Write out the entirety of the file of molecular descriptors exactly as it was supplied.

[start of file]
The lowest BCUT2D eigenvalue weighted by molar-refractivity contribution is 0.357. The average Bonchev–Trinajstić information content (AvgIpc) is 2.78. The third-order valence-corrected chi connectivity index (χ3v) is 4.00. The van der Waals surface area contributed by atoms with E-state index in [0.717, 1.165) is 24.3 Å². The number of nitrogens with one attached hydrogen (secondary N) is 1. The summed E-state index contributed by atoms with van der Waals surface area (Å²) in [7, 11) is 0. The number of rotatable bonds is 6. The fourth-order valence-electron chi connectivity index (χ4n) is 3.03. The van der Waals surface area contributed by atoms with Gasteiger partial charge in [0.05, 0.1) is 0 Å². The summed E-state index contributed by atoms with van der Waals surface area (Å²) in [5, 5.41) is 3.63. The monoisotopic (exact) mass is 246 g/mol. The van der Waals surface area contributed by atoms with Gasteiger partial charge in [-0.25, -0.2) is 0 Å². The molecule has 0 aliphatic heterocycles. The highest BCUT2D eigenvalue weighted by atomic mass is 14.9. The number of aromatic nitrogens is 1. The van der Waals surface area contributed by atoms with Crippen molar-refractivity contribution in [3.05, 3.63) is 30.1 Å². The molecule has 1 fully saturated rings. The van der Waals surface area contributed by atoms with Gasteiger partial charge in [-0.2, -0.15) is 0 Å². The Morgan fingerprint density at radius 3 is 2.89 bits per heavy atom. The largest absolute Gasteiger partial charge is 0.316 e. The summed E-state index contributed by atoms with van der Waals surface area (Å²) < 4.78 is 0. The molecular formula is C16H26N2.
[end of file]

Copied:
The lowest BCUT2D eigenvalue weighted by molar-refractivity contribution is 0.357. The average Bonchev–Trinajstić information content (AvgIpc) is 2.78. The third-order valence-corrected chi connectivity index (χ3v) is 4.00. The van der Waals surface area contributed by atoms with E-state index in [0.717, 1.165) is 24.3 Å². The number of nitrogens with one attached hydrogen (secondary N) is 1. The summed E-state index contributed by atoms with van der Waals surface area (Å²) in [7, 11) is 0. The number of rotatable bonds is 6. The fourth-order valence-electron chi connectivity index (χ4n) is 3.03. The van der Waals surface area contributed by atoms with Gasteiger partial charge in [0.05, 0.1) is 0 Å². The summed E-state index contributed by atoms with van der Waals surface area (Å²) in [5, 5.41) is 3.63. The monoisotopic (exact) mass is 246 g/mol. The van der Waals surface area contributed by atoms with Gasteiger partial charge in [-0.25, -0.2) is 0 Å². The molecule has 0 aliphatic heterocycles. The highest BCUT2D eigenvalue weighted by atomic mass is 14.9. The number of aromatic nitrogens is 1. The van der Waals surface area contributed by atoms with Crippen molar-refractivity contribution in [3.05, 3.63) is 30.1 Å². The molecule has 1 fully saturated rings. The van der Waals surface area contributed by atoms with Gasteiger partial charge in [-0.2, -0.15) is 0 Å². The Morgan fingerprint density at radius 3 is 2.89 bits per heavy atom. The largest absolute Gasteiger partial charge is 0.316 e. The summed E-state index contributed by atoms with van der Waals surface area (Å²) < 4.78 is 0. The molecular formula is C16H26N2.